If you or a loved one has recently been in an automobile accident in which you sustained personal injury or property damage, you may be wondering if you should hire an attorney. But the answer is not always as simple as “yes” or “no”.
In most cases, unless you or someone else was injured in the accident, it is probably not necessary to retain an attorney. However, there are other cases in which a lawyer is needed even if no one suffered injuries. In those cases, here is what your next course of action should be.
First steps to take after an accident
If you were injured in a car accident, it is best to speak to your accident attorney in Pennsylvania right away. It is also crucial that you seek immediate medical attention for any injuries you sustained, even if they seem minor at the time. After that, you or your lawyer will need to contact your insurance company to get the process started to speed up the process. Your insurance company will review your police report, medical records, and any other documentation presented.
If your vehicle is damaged badly enough not to be driveable, it will likely be towed from the scene of the accident. Your insurance company will send an insurance adjuster to assess damages and decide on compensation. If your vehicle is still driveable but needs some repairs, it’s a good idea to check on any available warranties that might cover some of the damage. Most vehicles have limited warranties that cover certain mechanics up to a certain amount of miles. For example, your pickup may come with an extended powertrain warranty. Whatever damage that insurance does not cover, including deductibles, is an amount that you may be able to sue the at-fault driver’s insurance company for.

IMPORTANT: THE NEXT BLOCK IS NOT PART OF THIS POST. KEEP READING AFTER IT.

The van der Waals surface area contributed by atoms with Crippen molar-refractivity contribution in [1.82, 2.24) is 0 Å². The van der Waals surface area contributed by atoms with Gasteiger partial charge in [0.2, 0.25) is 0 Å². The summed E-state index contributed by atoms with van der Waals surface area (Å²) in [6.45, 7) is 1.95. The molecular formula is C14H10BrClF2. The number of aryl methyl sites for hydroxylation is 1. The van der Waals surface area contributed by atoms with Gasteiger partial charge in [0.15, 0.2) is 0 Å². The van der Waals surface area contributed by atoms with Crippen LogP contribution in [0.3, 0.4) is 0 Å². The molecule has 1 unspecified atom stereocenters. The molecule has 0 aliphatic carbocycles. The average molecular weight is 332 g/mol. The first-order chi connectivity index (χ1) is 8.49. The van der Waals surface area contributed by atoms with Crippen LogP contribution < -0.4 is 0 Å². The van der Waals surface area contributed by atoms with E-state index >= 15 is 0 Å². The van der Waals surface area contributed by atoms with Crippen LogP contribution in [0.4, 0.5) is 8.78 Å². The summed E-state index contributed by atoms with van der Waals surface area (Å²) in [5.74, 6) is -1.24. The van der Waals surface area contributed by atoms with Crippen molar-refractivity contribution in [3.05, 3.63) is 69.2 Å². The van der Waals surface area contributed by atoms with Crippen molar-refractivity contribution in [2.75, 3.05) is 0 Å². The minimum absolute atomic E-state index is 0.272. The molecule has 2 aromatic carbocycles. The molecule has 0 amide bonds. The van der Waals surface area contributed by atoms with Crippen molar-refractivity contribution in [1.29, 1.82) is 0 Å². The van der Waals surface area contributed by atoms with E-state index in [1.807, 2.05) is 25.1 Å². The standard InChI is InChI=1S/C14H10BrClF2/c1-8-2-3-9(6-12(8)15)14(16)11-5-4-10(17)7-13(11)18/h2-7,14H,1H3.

When to file a lawsuit
Speaking with an attorney will prepare you for cases where your insurance might be unwilling to give you proper coverage. Insurance companies have their own teams of lawyers reviewing your claims from day one, so it’s important for you to know your rights and have someone on your side. Keep in mind that if you are found to be at fault or even partially at fault for the accident, the amount of compensation you can ask for is probably limited. But you will likely be advised to file a lawsuit when your attorney can’t reach an adequate agreement on a settlement amount, or if negotiations have come to a halt.
What is a fair settlement?
If you sustained an injury in an accident that wasn’t your fault, a fair settlement should be an amount that covers all your expenses. This includes property damage, medical expenses, and pain and suffering. Compensation for pain and suffering is determined by the judge — he or she will take into consideration your diagnosis, the type of treatment you receive, the duration of the treatment, severity of the crash, and any pre-existing conditions you might have.
You can usually expect to receive about three times the cost of your medical expenses to cover pain and suffering. Again, if you are found to be partially at fault, the amount of your compensation will be reduced.
Understanding your rights and limitations in a car accident can help you know how to proceed if you’ve sustained personal injury or property damage. If you’re unsure of your next steps, it’s always best to go ahead and contact your attorney for advice and legal assistance.